Cigar-Store Indians Served as High-Profile Advertising Tools for Tobacconists
From the Print Edition:
Ron Perelman, Spring 95
"...You who love the weed they call sweet,
Plug or fine cut, twist or leaf,
Go to Warrington's at Vall Street
There where stands the Indian Chief."
(From an advertisement from Seneca Falls, New York. Reprinted in Hunting Indians in a Taxi-Cab, by Kate Sanborn, 1911.)
A colorfully garish, wooden Indian chief flashes across the screen for a fleeting Hollywood second in Quentin Tarantino's recent film Pulp Fiction. Butch (actor Bruce Willis) has just escaped from a squalid makeshift torture chamber in the basement of an electronics shop. He helps himself to the keys to a motorcycle that belongs to one of the brutes who had gagged and tied him up. In the midst of his getaway, among the otherwise forgettable paraphernalia on the sidewalk fronting this bizarre store, the camera points to . . . a cigar-store Indian. Clearly this is no smoke shop (in the usual sense anyway). The Indian is yet another jolting, incongruous image in a film saturated with them. Somehow it suggests another time.
A slower-paced century ago, these sidewalk figures were designed to capture the attention of passersby, informing them that tobacco was sold inside. It is said that the average cigar smoker in America in the late 1800s couldn't read the words smoke shop or, for that matter, any other important outdoor signage. Melting pot that it was, nineteenth-century America lacked a common language, and so the ubiquitous cigar-store Indian was vital for business. Visual trade signs were essentially stand-ins for written signposts that might have been incomprehensible to potential customers, many of them immigrants. As a result, chiropodists (early-day podiatrists) displayed large white or gilt feet, teahouses had Chinamen to lure customers, and pharmacies used an oversized mortar and pestle as a sign of their calling. Locksmiths featured large keys, and pawnshops were known by three balls.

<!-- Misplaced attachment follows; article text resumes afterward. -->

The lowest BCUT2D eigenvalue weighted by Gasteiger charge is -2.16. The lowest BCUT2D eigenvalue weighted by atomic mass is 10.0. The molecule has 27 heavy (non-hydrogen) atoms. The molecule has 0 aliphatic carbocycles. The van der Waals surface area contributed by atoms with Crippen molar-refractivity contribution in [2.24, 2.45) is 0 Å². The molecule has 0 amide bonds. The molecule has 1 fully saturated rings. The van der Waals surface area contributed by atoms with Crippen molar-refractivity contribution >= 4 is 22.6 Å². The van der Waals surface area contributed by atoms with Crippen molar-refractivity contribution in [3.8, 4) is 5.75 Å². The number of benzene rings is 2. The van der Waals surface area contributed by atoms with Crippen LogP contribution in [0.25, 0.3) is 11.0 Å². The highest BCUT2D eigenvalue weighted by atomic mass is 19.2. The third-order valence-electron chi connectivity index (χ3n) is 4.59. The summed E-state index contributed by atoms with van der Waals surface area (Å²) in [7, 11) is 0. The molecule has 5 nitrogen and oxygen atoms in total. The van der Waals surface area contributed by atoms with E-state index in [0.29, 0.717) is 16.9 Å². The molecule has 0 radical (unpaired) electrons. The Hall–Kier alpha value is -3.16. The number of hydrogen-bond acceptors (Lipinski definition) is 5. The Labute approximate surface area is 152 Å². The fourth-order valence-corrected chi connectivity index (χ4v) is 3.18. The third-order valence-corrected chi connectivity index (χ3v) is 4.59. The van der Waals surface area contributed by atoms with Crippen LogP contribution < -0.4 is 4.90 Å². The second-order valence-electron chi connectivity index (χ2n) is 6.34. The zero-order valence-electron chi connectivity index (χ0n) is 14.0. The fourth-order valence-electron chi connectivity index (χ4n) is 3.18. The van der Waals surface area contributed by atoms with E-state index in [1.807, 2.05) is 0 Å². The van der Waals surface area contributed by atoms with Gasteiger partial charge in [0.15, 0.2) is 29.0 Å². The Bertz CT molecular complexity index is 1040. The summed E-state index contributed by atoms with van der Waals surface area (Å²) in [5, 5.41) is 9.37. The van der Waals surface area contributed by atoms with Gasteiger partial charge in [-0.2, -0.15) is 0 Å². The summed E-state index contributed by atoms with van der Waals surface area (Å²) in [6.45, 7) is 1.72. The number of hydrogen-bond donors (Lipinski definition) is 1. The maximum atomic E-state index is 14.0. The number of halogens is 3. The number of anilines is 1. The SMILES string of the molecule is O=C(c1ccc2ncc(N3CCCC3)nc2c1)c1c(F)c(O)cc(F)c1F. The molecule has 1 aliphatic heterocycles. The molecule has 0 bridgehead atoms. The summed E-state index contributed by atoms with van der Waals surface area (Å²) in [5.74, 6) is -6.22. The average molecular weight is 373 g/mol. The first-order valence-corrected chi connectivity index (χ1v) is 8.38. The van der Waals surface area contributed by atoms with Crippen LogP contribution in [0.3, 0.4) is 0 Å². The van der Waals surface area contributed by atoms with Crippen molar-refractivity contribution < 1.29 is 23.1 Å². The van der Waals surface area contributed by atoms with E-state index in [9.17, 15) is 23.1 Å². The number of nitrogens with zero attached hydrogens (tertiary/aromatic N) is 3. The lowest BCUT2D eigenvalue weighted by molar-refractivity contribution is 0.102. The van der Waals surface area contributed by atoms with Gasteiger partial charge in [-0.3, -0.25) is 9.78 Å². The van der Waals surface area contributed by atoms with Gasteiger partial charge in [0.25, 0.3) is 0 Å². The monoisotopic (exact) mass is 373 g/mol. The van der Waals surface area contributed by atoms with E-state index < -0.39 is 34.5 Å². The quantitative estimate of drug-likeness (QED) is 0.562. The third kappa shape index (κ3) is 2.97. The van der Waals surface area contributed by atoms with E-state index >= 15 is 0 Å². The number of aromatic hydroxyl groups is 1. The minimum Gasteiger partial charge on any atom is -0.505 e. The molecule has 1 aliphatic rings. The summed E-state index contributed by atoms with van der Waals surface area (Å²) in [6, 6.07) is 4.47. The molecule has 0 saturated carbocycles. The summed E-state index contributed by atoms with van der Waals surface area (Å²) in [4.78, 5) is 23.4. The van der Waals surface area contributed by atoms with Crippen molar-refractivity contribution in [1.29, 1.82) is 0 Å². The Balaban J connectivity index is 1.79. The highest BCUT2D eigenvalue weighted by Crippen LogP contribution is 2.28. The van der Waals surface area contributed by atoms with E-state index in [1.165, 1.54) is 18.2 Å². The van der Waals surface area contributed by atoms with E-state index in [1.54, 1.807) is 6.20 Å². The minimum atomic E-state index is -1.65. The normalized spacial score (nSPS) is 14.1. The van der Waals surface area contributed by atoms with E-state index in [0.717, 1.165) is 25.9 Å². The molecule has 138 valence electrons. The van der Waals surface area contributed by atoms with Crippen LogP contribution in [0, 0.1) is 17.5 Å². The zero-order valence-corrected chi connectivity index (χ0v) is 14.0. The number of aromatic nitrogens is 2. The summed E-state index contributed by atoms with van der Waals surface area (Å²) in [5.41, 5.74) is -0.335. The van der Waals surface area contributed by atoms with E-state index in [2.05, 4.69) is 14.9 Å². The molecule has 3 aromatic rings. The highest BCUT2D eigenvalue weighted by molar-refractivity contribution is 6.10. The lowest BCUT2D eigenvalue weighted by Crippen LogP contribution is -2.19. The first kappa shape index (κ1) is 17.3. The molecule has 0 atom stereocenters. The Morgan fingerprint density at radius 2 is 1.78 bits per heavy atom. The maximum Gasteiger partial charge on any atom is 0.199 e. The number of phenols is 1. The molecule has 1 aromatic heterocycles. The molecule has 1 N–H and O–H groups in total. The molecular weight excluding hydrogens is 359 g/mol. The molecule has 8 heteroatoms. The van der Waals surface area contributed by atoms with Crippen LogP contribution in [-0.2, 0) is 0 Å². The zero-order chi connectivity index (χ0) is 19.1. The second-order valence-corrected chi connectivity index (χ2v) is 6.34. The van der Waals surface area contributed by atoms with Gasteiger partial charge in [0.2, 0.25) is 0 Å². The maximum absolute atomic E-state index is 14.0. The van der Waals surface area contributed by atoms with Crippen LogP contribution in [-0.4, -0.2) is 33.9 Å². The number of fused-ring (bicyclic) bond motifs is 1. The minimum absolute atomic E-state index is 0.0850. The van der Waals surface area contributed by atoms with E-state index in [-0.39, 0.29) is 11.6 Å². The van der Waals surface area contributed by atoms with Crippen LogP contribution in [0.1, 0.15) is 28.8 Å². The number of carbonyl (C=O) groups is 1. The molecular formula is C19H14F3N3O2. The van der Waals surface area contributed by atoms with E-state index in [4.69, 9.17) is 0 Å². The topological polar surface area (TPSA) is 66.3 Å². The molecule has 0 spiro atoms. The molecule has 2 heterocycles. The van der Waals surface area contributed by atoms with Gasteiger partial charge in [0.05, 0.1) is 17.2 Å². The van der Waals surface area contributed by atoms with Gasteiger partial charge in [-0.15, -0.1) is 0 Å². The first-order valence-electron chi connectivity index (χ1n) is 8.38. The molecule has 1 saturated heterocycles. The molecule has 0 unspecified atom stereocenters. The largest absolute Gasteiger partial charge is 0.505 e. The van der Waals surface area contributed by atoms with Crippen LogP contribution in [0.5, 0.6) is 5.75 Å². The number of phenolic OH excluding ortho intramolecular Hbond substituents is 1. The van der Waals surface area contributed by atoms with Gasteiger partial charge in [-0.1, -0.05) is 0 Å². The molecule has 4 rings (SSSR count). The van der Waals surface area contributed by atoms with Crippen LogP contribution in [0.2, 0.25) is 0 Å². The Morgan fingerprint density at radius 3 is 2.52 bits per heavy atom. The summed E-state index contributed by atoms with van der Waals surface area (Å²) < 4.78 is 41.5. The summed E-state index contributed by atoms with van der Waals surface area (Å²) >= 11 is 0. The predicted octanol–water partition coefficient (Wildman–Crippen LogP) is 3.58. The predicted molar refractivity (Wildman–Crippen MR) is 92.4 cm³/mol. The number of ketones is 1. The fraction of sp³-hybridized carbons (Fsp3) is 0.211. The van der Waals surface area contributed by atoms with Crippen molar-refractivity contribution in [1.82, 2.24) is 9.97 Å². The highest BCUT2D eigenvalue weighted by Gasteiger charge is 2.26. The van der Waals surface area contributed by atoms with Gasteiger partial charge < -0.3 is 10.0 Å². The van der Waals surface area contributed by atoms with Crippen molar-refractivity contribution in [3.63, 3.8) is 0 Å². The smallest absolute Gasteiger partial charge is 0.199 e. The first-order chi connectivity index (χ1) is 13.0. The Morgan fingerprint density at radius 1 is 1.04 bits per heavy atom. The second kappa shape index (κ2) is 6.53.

Mark Goldman, a New York tobacconist, wholesaler and cigar-store-figure collector/dealer, has one of the most extensive col-lections of these Indians, a kind of time-capsule sample of the thousands that were made in their heyday between 1850 and 1890. His downtown loft is inhabited by more than 60 cigar-store Indians, which coexist with whirligigs, weather vanes and larger-than-life carousel camels, turkeys and dragons. "I like these figures because they are functional, not purely decorative. They were commercial objects, created to sell something, to make money for someone," Goldman muses, pointing to his well-heeled tribe.